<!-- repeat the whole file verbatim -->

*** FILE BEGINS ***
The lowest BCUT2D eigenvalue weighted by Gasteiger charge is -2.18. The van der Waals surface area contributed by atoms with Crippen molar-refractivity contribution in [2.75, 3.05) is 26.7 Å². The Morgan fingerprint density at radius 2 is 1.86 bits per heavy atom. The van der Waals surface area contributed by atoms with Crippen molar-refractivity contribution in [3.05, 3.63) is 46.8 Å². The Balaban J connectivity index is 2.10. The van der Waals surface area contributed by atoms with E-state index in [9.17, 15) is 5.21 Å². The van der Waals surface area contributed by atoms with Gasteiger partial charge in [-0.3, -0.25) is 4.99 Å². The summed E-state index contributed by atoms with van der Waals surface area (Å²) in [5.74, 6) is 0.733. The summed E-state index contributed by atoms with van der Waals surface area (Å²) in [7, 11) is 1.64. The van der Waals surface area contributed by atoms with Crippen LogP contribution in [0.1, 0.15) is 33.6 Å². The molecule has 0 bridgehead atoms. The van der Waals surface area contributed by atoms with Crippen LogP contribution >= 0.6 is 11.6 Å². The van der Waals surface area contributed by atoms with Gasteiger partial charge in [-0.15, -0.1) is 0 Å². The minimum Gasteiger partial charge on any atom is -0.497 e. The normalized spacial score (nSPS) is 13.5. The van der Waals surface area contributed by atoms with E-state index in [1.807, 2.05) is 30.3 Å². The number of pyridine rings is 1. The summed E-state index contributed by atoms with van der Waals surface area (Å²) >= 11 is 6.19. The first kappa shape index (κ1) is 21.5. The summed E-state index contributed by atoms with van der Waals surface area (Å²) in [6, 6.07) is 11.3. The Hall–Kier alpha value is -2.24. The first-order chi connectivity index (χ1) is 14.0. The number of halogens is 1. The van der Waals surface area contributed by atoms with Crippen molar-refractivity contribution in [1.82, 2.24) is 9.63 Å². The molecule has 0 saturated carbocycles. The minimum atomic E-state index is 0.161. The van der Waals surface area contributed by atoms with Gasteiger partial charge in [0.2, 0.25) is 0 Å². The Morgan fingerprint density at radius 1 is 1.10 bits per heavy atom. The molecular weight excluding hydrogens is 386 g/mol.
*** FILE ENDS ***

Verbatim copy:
The lowest BCUT2D eigenvalue weighted by Gasteiger charge is -2.18. The van der Waals surface area contributed by atoms with Crippen molar-refractivity contribution in [2.75, 3.05) is 26.7 Å². The Morgan fingerprint density at radius 2 is 1.86 bits per heavy atom. The van der Waals surface area contributed by atoms with Crippen molar-refractivity contribution in [3.05, 3.63) is 46.8 Å². The Balaban J connectivity index is 2.10. The van der Waals surface area contributed by atoms with E-state index in [9.17, 15) is 5.21 Å². The van der Waals surface area contributed by atoms with Gasteiger partial charge in [-0.3, -0.25) is 4.99 Å². The summed E-state index contributed by atoms with van der Waals surface area (Å²) in [5.74, 6) is 0.733. The summed E-state index contributed by atoms with van der Waals surface area (Å²) in [7, 11) is 1.64. The van der Waals surface area contributed by atoms with Crippen LogP contribution in [0.1, 0.15) is 33.6 Å². The molecule has 0 bridgehead atoms. The van der Waals surface area contributed by atoms with Crippen LogP contribution >= 0.6 is 11.6 Å². The van der Waals surface area contributed by atoms with Gasteiger partial charge in [-0.15, -0.1) is 0 Å². The minimum Gasteiger partial charge on any atom is -0.497 e. The normalized spacial score (nSPS) is 13.5. The van der Waals surface area contributed by atoms with E-state index in [1.807, 2.05) is 30.3 Å². The number of pyridine rings is 1. The summed E-state index contributed by atoms with van der Waals surface area (Å²) >= 11 is 6.19. The first kappa shape index (κ1) is 21.5. The summed E-state index contributed by atoms with van der Waals surface area (Å²) in [6, 6.07) is 11.3. The Hall–Kier alpha value is -2.24. The first-order chi connectivity index (χ1) is 14.0. The number of halogens is 1. The van der Waals surface area contributed by atoms with Crippen molar-refractivity contribution in [1.82, 2.24) is 9.63 Å². The molecule has 0 saturated carbocycles. The minimum atomic E-state index is 0.161. The van der Waals surface area contributed by atoms with Gasteiger partial charge in [0.2, 0.25) is 0 Å². The Morgan fingerprint density at radius 1 is 1.10 bits per heavy atom. The molecular weight excluding hydrogens is 386 g/mol.